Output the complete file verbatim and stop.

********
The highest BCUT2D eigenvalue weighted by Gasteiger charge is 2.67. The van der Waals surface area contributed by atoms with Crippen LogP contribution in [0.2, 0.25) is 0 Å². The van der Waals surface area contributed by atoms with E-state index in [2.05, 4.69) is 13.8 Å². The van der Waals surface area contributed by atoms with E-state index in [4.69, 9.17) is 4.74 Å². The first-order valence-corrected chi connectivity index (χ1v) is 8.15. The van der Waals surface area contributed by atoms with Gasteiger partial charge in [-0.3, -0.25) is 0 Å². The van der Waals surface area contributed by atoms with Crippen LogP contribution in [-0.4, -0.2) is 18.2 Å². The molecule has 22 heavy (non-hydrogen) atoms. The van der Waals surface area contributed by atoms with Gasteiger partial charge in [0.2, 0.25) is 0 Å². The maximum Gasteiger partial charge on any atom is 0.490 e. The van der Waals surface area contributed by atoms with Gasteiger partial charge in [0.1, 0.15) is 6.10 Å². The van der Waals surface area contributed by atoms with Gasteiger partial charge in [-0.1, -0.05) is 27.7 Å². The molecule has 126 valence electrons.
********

The highest BCUT2D eigenvalue weighted by Gasteiger charge is 2.67. The van der Waals surface area contributed by atoms with Crippen LogP contribution in [0.2, 0.25) is 0 Å². The van der Waals surface area contributed by atoms with E-state index in [2.05, 4.69) is 13.8 Å². The van der Waals surface area contributed by atoms with E-state index in [4.69, 9.17) is 4.74 Å². The first-order valence-corrected chi connectivity index (χ1v) is 8.15. The van der Waals surface area contributed by atoms with Gasteiger partial charge in [-0.3, -0.25) is 0 Å². The van der Waals surface area contributed by atoms with Crippen LogP contribution in [-0.4, -0.2) is 18.2 Å². The molecule has 22 heavy (non-hydrogen) atoms. The van der Waals surface area contributed by atoms with Gasteiger partial charge in [0.2, 0.25) is 0 Å². The maximum Gasteiger partial charge on any atom is 0.490 e. The van der Waals surface area contributed by atoms with Gasteiger partial charge in [0.1, 0.15) is 6.10 Å². The van der Waals surface area contributed by atoms with Gasteiger partial charge in [-0.1, -0.05) is 27.7 Å². The molecule has 126 valence electrons.